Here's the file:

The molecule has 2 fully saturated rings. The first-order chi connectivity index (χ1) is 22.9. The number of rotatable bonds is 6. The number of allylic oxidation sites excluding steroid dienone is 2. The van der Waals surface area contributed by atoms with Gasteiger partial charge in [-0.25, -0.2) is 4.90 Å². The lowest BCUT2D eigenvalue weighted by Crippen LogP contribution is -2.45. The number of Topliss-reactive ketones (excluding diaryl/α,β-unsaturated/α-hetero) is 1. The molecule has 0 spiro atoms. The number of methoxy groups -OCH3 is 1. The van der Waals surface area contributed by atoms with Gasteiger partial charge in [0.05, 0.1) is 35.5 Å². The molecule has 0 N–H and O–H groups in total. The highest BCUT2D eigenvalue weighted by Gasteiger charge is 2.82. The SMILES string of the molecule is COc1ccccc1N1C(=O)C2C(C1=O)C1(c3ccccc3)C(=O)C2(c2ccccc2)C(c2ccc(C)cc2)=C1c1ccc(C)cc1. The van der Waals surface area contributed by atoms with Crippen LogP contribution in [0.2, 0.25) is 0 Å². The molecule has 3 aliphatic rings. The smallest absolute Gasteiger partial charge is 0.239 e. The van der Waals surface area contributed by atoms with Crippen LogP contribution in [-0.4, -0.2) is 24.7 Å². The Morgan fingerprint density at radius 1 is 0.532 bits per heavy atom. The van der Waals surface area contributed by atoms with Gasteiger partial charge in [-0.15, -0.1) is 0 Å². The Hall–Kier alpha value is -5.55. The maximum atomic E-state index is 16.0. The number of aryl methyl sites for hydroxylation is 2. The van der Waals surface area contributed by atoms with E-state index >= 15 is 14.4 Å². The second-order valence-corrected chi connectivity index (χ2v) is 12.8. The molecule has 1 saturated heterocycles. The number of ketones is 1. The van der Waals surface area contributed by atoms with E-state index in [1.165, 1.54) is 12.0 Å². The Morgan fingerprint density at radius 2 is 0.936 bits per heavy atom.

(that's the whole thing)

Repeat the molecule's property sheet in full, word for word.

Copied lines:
The molecule has 2 fully saturated rings. The first-order chi connectivity index (χ1) is 22.9. The number of rotatable bonds is 6. The number of allylic oxidation sites excluding steroid dienone is 2. The van der Waals surface area contributed by atoms with Gasteiger partial charge in [-0.25, -0.2) is 4.90 Å². The lowest BCUT2D eigenvalue weighted by Crippen LogP contribution is -2.45. The number of Topliss-reactive ketones (excluding diaryl/α,β-unsaturated/α-hetero) is 1. The molecule has 0 spiro atoms. The number of methoxy groups -OCH3 is 1. The van der Waals surface area contributed by atoms with Gasteiger partial charge in [0.05, 0.1) is 35.5 Å². The molecule has 0 N–H and O–H groups in total. The highest BCUT2D eigenvalue weighted by Gasteiger charge is 2.82. The SMILES string of the molecule is COc1ccccc1N1C(=O)C2C(C1=O)C1(c3ccccc3)C(=O)C2(c2ccccc2)C(c2ccc(C)cc2)=C1c1ccc(C)cc1. The van der Waals surface area contributed by atoms with Crippen LogP contribution in [0.2, 0.25) is 0 Å². The molecule has 3 aliphatic rings. The smallest absolute Gasteiger partial charge is 0.239 e. The van der Waals surface area contributed by atoms with Crippen LogP contribution in [-0.4, -0.2) is 24.7 Å². The Morgan fingerprint density at radius 1 is 0.532 bits per heavy atom. The van der Waals surface area contributed by atoms with Gasteiger partial charge in [-0.15, -0.1) is 0 Å². The Hall–Kier alpha value is -5.55. The maximum atomic E-state index is 16.0. The number of aryl methyl sites for hydroxylation is 2. The van der Waals surface area contributed by atoms with E-state index >= 15 is 14.4 Å². The second-order valence-corrected chi connectivity index (χ2v) is 12.8. The molecule has 1 saturated heterocycles. The number of ketones is 1. The van der Waals surface area contributed by atoms with E-state index in [1.165, 1.54) is 12.0 Å². The Morgan fingerprint density at radius 2 is 0.936 bits per heavy atom.